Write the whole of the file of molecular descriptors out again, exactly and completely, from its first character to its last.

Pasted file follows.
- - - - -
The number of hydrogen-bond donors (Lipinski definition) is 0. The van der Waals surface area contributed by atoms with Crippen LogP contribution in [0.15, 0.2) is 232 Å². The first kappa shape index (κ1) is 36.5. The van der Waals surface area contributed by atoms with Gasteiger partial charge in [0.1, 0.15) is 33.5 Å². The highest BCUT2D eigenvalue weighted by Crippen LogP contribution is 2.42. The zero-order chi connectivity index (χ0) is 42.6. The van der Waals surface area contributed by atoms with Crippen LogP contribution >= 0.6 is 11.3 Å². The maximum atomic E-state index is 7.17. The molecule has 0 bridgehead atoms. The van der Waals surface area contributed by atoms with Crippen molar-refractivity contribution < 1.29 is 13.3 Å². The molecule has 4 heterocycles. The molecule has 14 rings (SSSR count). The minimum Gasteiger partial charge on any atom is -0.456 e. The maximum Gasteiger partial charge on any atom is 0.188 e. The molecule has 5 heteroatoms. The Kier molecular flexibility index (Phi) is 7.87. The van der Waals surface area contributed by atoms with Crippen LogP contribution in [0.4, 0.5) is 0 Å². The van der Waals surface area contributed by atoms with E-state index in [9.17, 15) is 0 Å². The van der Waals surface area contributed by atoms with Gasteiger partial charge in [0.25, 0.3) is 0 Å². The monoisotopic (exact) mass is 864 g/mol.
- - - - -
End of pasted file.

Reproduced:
The number of hydrogen-bond donors (Lipinski definition) is 0. The van der Waals surface area contributed by atoms with Crippen LogP contribution in [0.15, 0.2) is 232 Å². The first kappa shape index (κ1) is 36.5. The van der Waals surface area contributed by atoms with Gasteiger partial charge in [0.1, 0.15) is 33.5 Å². The highest BCUT2D eigenvalue weighted by Crippen LogP contribution is 2.42. The zero-order chi connectivity index (χ0) is 42.6. The van der Waals surface area contributed by atoms with Crippen LogP contribution >= 0.6 is 11.3 Å². The maximum atomic E-state index is 7.17. The molecule has 0 bridgehead atoms. The van der Waals surface area contributed by atoms with Crippen molar-refractivity contribution < 1.29 is 13.3 Å². The molecule has 4 heterocycles. The molecule has 14 rings (SSSR count). The minimum Gasteiger partial charge on any atom is -0.456 e. The maximum Gasteiger partial charge on any atom is 0.188 e. The molecule has 5 heteroatoms. The Kier molecular flexibility index (Phi) is 7.87. The van der Waals surface area contributed by atoms with Crippen LogP contribution in [0.4, 0.5) is 0 Å². The van der Waals surface area contributed by atoms with E-state index in [9.17, 15) is 0 Å². The van der Waals surface area contributed by atoms with Gasteiger partial charge in [0.25, 0.3) is 0 Å². The monoisotopic (exact) mass is 864 g/mol.